Abstract Mccarthy Ihme The Mindful Shield: The Effects of Mindfulness Training on Resilience and Leadership in Military Leaders

The Mindful Shield: The Effects of Mindfulness Training on Resilience and Leadership in Military Leaders

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TITLE The Mindful Shield: The Effects of Mindfulness Training on Resilience and Leadership in Military Leaders
 
RESEARCHER Kelly Rae-Mccarthy Ihme
School of Business and Technology
University of the Rockies (Colorado)
Unpublished doctoral dissertation: November 2017

OBJECTIVE
The purpose of this study was to evaluate the effectiveness of a mindfulness training program in promoting resilience and transformational leadership behaviors in military leaders and in evaluating the perceptions of how mindfulness training affected leadership effectiveness.

METHODOLOGY
The sample consisted of 73 members of the 184th Intelligence Wing of the Kansas Air National Guard (response rate = 91 %). Respondents completed The Leadership Practices Inventory, Connor-Davidson Resilience Scale (Connor & Davidson, 2003), and The Five Facet Mindfulness Questionnaire (Kabat-Zinn, 1991). The assessments were taken pre and post-Mindfulness-Based Attention Training. There were 58 men and 15 women that participated in this study. Participants held the ranks of Staff Sergeant, Technical Sergeant, Master Sergeant, Senior Master Sergeant, Chief Master Sergeant, and Major. The participants ages ranged from 22-55 years old (M=35.9).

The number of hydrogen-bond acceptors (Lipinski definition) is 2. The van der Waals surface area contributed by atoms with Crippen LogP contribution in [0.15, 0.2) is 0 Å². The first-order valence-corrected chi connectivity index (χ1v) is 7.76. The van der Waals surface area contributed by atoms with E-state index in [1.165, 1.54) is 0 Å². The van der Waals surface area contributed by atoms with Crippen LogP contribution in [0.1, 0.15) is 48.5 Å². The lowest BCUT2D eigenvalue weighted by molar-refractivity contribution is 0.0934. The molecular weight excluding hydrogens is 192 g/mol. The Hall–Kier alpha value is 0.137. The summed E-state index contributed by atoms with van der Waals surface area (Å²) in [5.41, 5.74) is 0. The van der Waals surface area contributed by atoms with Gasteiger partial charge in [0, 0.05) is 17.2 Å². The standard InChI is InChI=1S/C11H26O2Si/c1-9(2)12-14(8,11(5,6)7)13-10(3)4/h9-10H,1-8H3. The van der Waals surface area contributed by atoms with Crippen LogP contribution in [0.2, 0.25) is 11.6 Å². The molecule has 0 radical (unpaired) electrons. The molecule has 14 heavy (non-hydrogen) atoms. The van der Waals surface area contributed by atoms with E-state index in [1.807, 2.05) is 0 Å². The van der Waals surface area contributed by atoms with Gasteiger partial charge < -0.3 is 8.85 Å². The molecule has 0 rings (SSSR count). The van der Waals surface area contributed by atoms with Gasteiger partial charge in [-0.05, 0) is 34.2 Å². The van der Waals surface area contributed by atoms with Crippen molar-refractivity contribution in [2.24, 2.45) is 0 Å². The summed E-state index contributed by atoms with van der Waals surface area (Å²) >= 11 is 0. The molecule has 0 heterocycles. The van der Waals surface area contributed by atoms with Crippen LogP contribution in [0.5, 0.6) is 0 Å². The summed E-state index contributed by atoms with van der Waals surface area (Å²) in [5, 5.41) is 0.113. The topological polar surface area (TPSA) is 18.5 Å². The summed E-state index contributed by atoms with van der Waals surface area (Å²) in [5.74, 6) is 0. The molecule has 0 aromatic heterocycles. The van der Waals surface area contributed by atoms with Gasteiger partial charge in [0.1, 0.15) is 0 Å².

KEY FINDINGS
The Leadership Practices Inventory pre-test and post-test resulted in no significant differences. The results were the same for those who did and did not receive Mindfulness-Based Attention Training. A qualitative analysis did show a positive increase in the leadership practice of Encouraging the Heart.

The author notes:

The sample population possibly had high levels of leadership competency. Without further investigation or assessment of the individuals, it is impossible to know the actual level of competency. However, high competency can be implied due to the higher ranks represented by sample participants, suggesting enough career success to warrant promotion to those ranks (p. 216).

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